The American Community Gardening Association describes a community garden as:
Any piece of land gardened by a group of people….it can be urban, suburban, or rural. It can grow flowers, vegetables or community. It can be one community plot, or many individual plots. It can be at a school, hospital, or in a neighborhood. It can also be a series of plots dedicated to ‘urban agriculture’ where the produce is grown for a market.
We’ve seen a marked increase of interest in community gardening in New Hampshire. Some folks want to connect with friends and neighbors, while others don’t have access to land on which to garden. And, with economic hard times, more and more people are looking to reduce their grocery bills by growing food.
Visit the Food Growing Basics sections of this site for information about seeds, soil, planting, garden care, pest management, harvesting, food preservation, and food safety. Take advantage of UNH Cooperative Extension’s toll free Info Line and our diagnostic services when you need help with horticultural problems.
“The face of agriculture on New Hampshire’s landscape has constantly changed over the past three hundred years, having gone through numerous cycles of growth and decline. Settlement of Northern New England began in the 1600s with land grants from the King of England. By the 1700s there were many self sufficient farms. However, during the fifty years from 1820 to 1870, the focus shifted from multi-purpose agriculture operations to mainly raising sheep for wool. The wool market declined with the advent of cotton from the southern United States and the shifting of sheep farming overseas. Agriculture production moved to more fertile lands in the Midwest and South and the industrial revolution slowly changed the face of New England as weaving, shoe and firearm manufacturing.“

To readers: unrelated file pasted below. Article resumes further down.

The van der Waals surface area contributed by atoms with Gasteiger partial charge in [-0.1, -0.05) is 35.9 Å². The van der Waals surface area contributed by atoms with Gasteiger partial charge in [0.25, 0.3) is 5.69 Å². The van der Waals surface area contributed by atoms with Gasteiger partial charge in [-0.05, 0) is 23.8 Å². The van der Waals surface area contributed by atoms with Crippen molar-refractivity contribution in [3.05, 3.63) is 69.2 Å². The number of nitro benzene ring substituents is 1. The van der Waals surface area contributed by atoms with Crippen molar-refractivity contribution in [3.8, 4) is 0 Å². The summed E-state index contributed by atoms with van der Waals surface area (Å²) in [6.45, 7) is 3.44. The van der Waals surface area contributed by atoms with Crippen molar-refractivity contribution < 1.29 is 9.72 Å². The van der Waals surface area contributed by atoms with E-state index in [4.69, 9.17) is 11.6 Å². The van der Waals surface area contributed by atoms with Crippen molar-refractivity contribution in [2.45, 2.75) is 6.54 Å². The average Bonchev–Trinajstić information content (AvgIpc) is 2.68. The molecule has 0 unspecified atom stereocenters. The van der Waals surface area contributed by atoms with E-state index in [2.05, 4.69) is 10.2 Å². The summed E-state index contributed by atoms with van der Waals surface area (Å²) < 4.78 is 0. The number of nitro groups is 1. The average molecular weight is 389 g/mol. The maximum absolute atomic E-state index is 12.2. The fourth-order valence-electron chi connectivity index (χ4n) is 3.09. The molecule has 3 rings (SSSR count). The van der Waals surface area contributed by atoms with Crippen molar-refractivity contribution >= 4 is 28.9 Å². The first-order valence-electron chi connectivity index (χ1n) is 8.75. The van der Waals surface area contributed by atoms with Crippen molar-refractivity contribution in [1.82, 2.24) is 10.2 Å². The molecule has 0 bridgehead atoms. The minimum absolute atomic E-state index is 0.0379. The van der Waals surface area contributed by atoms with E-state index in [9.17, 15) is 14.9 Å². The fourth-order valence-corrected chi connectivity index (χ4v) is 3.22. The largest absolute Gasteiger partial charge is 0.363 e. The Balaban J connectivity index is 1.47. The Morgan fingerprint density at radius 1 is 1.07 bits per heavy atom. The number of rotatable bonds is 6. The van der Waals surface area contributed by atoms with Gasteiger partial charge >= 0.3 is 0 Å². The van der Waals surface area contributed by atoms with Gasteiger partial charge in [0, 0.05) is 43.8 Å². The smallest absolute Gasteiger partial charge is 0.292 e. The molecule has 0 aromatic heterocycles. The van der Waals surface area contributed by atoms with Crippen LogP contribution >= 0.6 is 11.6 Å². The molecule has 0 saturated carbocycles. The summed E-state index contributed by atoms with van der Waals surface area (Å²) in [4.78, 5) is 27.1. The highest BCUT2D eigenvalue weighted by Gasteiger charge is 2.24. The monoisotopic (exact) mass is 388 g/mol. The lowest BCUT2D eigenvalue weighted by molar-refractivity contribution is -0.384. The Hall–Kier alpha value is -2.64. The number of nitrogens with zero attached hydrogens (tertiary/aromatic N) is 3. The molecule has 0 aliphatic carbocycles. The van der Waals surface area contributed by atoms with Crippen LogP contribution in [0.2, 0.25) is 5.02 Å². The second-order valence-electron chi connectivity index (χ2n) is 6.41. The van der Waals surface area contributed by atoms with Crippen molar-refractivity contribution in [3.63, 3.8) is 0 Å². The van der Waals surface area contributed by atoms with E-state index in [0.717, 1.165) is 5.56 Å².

Community Garden Connections (CGC) serves to build our local capacity to grow food. It addresses food insecurity related to climate change, personal and communal health, and resiliency. With the help of a private donation from the Rashti Foundation, CGC supports the installation and cooperative maintenance of raised gardens in partnership with local service agencies, students and community members. These funds also support educational outreach to meet the specific gardening interests of community partners.
Between 2011 and 2013 the CGC facilitated the implementation of 54 garden beds at eleven social service agencies. In addition to our sites in Keene, the CGC rejuvenated a one-acre plot on an abandoned prison site in Westmoreland, NH. Run by student volunteers and community members, the Westmoreland Garden Site donates 100% of its produce to traditionally underserved and marginalized members of the community. In 2013-2014 the CGC donated over 1,100 pounds of food.
In the coming years we want to expand educational opportunities for our gardeners, deepen our relationship with community partners and continue to increase access to healthy food and healthy environments.
Why Community Gardens?
Community gardens provide access to healthy landscapes, enhance our connections to outdoor environments, create strong social networks, increase self-sufficiency and local food security, and increase wellness. Gardening provides an affordable, nutritious food source. It cuts across social, economic, and racial barriers to bring together people of all ages and backgrounds. Please view our Resources page for more information on Community Gardens.